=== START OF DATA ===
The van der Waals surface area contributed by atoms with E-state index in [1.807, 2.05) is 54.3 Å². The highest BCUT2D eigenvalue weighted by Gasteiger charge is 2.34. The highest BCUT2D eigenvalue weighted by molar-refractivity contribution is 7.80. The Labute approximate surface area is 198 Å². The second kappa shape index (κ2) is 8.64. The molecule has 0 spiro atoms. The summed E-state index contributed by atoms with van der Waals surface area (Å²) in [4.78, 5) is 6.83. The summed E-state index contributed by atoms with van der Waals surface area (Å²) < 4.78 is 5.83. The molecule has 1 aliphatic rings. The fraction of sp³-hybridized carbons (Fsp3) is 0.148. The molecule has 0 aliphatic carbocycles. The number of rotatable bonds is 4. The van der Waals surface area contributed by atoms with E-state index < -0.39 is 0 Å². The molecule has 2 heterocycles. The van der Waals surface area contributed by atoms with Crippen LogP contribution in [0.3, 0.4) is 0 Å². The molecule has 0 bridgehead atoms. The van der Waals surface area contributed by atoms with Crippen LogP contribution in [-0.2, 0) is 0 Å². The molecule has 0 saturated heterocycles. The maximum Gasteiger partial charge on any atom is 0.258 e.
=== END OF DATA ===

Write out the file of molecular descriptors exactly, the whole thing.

The van der Waals surface area contributed by atoms with E-state index in [1.807, 2.05) is 54.3 Å². The highest BCUT2D eigenvalue weighted by Gasteiger charge is 2.34. The highest BCUT2D eigenvalue weighted by molar-refractivity contribution is 7.80. The Labute approximate surface area is 198 Å². The second kappa shape index (κ2) is 8.64. The molecule has 0 spiro atoms. The summed E-state index contributed by atoms with van der Waals surface area (Å²) in [4.78, 5) is 6.83. The summed E-state index contributed by atoms with van der Waals surface area (Å²) < 4.78 is 5.83. The molecule has 1 aliphatic rings. The fraction of sp³-hybridized carbons (Fsp3) is 0.148. The molecule has 0 aliphatic carbocycles. The number of rotatable bonds is 4. The van der Waals surface area contributed by atoms with E-state index < -0.39 is 0 Å². The molecule has 2 heterocycles. The van der Waals surface area contributed by atoms with Crippen LogP contribution in [0.3, 0.4) is 0 Å². The molecule has 0 bridgehead atoms. The van der Waals surface area contributed by atoms with Crippen LogP contribution in [-0.2, 0) is 0 Å². The molecule has 0 saturated heterocycles. The maximum Gasteiger partial charge on any atom is 0.258 e.